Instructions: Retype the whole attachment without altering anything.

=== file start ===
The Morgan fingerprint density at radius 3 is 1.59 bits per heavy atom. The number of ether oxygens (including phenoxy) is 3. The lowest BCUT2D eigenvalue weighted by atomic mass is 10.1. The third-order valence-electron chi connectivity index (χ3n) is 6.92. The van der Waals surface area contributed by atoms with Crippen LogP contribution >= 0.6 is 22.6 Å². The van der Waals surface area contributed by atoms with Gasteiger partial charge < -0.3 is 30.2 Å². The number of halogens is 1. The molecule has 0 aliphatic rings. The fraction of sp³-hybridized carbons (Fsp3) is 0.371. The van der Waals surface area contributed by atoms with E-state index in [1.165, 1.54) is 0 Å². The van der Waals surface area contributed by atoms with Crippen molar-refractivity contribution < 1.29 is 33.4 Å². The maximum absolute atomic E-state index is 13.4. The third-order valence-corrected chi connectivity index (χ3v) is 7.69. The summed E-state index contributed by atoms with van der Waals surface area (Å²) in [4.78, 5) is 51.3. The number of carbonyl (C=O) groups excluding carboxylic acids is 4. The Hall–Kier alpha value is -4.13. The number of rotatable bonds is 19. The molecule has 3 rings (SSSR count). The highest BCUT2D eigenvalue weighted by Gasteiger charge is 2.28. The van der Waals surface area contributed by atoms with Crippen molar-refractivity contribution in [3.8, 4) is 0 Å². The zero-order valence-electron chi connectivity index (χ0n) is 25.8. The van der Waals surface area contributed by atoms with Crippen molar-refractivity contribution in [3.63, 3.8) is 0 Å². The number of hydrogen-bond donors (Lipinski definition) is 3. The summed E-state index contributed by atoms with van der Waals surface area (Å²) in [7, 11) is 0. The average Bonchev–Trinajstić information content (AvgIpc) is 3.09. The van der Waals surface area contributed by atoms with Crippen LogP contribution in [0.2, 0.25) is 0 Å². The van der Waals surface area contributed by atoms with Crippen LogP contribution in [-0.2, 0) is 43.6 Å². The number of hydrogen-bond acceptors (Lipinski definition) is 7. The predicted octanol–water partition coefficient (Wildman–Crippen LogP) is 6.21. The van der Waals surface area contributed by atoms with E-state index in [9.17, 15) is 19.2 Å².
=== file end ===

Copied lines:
The Morgan fingerprint density at radius 3 is 1.59 bits per heavy atom. The number of ether oxygens (including phenoxy) is 3. The lowest BCUT2D eigenvalue weighted by atomic mass is 10.1. The third-order valence-electron chi connectivity index (χ3n) is 6.92. The van der Waals surface area contributed by atoms with Crippen LogP contribution >= 0.6 is 22.6 Å². The van der Waals surface area contributed by atoms with Gasteiger partial charge < -0.3 is 30.2 Å². The number of halogens is 1. The molecule has 0 aliphatic rings. The fraction of sp³-hybridized carbons (Fsp3) is 0.371. The van der Waals surface area contributed by atoms with E-state index in [1.165, 1.54) is 0 Å². The van der Waals surface area contributed by atoms with Crippen molar-refractivity contribution < 1.29 is 33.4 Å². The maximum absolute atomic E-state index is 13.4. The third-order valence-corrected chi connectivity index (χ3v) is 7.69. The summed E-state index contributed by atoms with van der Waals surface area (Å²) in [4.78, 5) is 51.3. The number of carbonyl (C=O) groups excluding carboxylic acids is 4. The Hall–Kier alpha value is -4.13. The number of rotatable bonds is 19. The molecule has 3 rings (SSSR count). The highest BCUT2D eigenvalue weighted by Gasteiger charge is 2.28. The van der Waals surface area contributed by atoms with Crippen molar-refractivity contribution in [3.8, 4) is 0 Å². The zero-order valence-electron chi connectivity index (χ0n) is 25.8. The van der Waals surface area contributed by atoms with Crippen molar-refractivity contribution in [3.63, 3.8) is 0 Å². The number of hydrogen-bond donors (Lipinski definition) is 3. The summed E-state index contributed by atoms with van der Waals surface area (Å²) in [7, 11) is 0. The average Bonchev–Trinajstić information content (AvgIpc) is 3.09. The van der Waals surface area contributed by atoms with Crippen LogP contribution in [0.2, 0.25) is 0 Å². The van der Waals surface area contributed by atoms with Crippen LogP contribution in [-0.2, 0) is 43.6 Å². The number of hydrogen-bond acceptors (Lipinski definition) is 7. The predicted octanol–water partition coefficient (Wildman–Crippen LogP) is 6.21. The van der Waals surface area contributed by atoms with E-state index in [9.17, 15) is 19.2 Å².